The lawsuit, known as vonRosenberg v. Lawrence, was filed in 2013 after a group of several dozen Anglican parishes broke away from the national Episcopal Church as a result of the national church’s efforts to remove the Right Rev. Mark Lawrence as bishop and replace him with the Right Rev. Charles vonRosenberg. Disagreements about homosexuality and other “moral issues” also divided the church.
In 2017, the S.C. Supreme Court ruled that properties held by the breakaway group must be returned to The Episcopal Church, but the court deferred the matter of trademarks to the federal court.
In his decision (.pdf), U.S. District Judge Richard Gergel said the state Supreme Court ruled that The Episcopal Church in South Carolina is the rightful successor to the original Anglican diocese in South Carolina, founded shortly before the U.S. Anglican church around 1785, and therefore is also its successor for legal and intellectual property purposes.
“Furthermore, this court independently holds that TECSC is the lawful successor of the historic diocese since this court is mandated to accept as binding the decision of the highest ecclesiastical body in a hierarchical religious organization. ... The issue of the leader of this historic diocese is therefore left to the determination of TEC,” Gergel wrote.
Gergel wrote that anything less than deferral to The Episcopal Church on the matter of the successor to the historic diocese “would ask this court to become involved with the question of who is the proper religious leader of a diocese, something that would necessitate impermissible entangling with a religious controversy.”
He added that by using marks owned by The Episcopal Church, the breakaway group was harming The Episcopal Church in South Carolina’s ability to operate as a religious organization and perpetuating confusion in the public about which group was associated with the national Episcopal Church.
The breakaway group was ordered to stop using the names Diocese of South Carolina, The Episcopal Church, The Episcopal Diocese of South Carolina and other related terms, as well as symbols such as the Episcopal shield and the Diocesan seal.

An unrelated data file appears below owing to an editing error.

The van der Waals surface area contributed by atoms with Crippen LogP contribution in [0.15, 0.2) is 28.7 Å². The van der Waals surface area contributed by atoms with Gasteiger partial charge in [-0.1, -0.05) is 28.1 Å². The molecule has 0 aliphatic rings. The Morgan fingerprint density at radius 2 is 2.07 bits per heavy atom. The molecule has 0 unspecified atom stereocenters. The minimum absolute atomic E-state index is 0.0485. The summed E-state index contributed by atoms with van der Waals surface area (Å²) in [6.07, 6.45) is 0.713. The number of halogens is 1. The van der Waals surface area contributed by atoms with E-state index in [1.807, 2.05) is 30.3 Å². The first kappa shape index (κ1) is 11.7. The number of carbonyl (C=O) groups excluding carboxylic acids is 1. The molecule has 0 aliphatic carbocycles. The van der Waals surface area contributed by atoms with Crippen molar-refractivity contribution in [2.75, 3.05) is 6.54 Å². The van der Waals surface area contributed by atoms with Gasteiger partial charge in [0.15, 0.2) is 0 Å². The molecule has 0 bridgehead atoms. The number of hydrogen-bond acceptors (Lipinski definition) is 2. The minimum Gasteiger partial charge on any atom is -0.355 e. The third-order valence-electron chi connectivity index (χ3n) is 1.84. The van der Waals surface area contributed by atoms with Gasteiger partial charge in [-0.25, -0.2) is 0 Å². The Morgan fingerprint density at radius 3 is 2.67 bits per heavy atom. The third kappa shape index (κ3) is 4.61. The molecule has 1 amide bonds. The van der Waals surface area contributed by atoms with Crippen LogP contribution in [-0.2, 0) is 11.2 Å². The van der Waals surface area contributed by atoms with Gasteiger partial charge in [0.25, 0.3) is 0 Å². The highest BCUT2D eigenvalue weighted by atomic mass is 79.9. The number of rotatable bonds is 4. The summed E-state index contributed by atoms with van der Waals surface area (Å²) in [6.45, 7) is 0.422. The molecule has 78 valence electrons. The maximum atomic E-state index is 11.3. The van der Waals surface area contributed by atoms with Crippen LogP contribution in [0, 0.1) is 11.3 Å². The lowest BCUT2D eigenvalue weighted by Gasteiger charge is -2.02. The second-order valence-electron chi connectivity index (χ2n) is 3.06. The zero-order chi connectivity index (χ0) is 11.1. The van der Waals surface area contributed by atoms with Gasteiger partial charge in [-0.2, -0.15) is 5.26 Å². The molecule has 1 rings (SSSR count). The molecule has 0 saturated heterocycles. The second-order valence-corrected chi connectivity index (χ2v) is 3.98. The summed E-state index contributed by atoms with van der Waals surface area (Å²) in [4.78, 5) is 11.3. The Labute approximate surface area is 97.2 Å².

“The defendants have every right to dissociate from TEC and pursue their doctrine and community as they see fit, yet they may not leave with the plaintiffs’ goodwill and marks generated over the course of over two centuries,” Gergel wrote.
The breakaway group’s standing committee, which services as the diocese’s board of directors, unanimously voted to adopt the name The Anglican Diocese of South Carolina in response to the court decision, though the Anglican Diocese said in a news release that the order is likely to be appealed.
“We’re disappointed, of course,” said the Rev. Marcus Kaiser, rector of the Church of the Holy Comforter in Sumter and president of Anglican Diocese’s standing committee. “But changing our name doesn’t change who we are, or who we’ve ever been. It simply changes the name under which we operate.”
The Right Rev. Gladstone “Skip” Adams III, the current bishop of The Episcopal Church in South Carolina, said in a news release that he was grateful to Gergel for his clear decision.
“While we are thankful, we know that this decision may be difficult for those from the disassociated diocese, and our hope remains that we can all find a path to true reconciliation and restoration of our diocese,” Adams said.
The Episcopal Church and the Anglican Diocese have been in mediation to resolve the S.C. Supreme Court’s 2017 property decision. After a full day of mediation last week, the mediator declared an impasse.